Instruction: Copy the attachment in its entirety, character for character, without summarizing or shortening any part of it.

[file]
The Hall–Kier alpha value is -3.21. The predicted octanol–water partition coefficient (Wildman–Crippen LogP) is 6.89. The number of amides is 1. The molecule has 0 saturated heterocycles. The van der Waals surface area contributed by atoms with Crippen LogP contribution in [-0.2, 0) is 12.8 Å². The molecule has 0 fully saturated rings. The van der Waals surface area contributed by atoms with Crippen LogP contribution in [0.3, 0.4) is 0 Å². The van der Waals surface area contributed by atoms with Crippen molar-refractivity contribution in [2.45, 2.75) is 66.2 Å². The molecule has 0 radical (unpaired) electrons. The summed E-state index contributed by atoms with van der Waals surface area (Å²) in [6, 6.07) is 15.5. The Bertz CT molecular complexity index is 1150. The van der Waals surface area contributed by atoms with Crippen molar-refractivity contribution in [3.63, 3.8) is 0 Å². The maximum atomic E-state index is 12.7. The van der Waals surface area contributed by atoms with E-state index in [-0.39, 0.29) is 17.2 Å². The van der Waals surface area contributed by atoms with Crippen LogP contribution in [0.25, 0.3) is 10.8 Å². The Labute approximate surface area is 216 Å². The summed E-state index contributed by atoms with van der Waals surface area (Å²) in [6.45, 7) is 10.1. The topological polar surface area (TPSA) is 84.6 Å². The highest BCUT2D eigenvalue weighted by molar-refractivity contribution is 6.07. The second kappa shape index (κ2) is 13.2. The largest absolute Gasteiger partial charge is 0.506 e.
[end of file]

The Hall–Kier alpha value is -3.21. The predicted octanol–water partition coefficient (Wildman–Crippen LogP) is 6.89. The number of amides is 1. The molecule has 0 saturated heterocycles. The van der Waals surface area contributed by atoms with Crippen LogP contribution in [-0.2, 0) is 12.8 Å². The molecule has 0 fully saturated rings. The van der Waals surface area contributed by atoms with Crippen LogP contribution in [0.3, 0.4) is 0 Å². The van der Waals surface area contributed by atoms with Crippen molar-refractivity contribution in [2.45, 2.75) is 66.2 Å². The molecule has 0 radical (unpaired) electrons. The summed E-state index contributed by atoms with van der Waals surface area (Å²) in [6, 6.07) is 15.5. The Bertz CT molecular complexity index is 1150. The van der Waals surface area contributed by atoms with Crippen molar-refractivity contribution in [3.63, 3.8) is 0 Å². The maximum atomic E-state index is 12.7. The van der Waals surface area contributed by atoms with E-state index in [-0.39, 0.29) is 17.2 Å². The van der Waals surface area contributed by atoms with Crippen LogP contribution in [0.25, 0.3) is 10.8 Å². The Labute approximate surface area is 216 Å². The summed E-state index contributed by atoms with van der Waals surface area (Å²) in [6.45, 7) is 10.1. The topological polar surface area (TPSA) is 84.6 Å². The highest BCUT2D eigenvalue weighted by molar-refractivity contribution is 6.07. The second kappa shape index (κ2) is 13.2. The largest absolute Gasteiger partial charge is 0.506 e.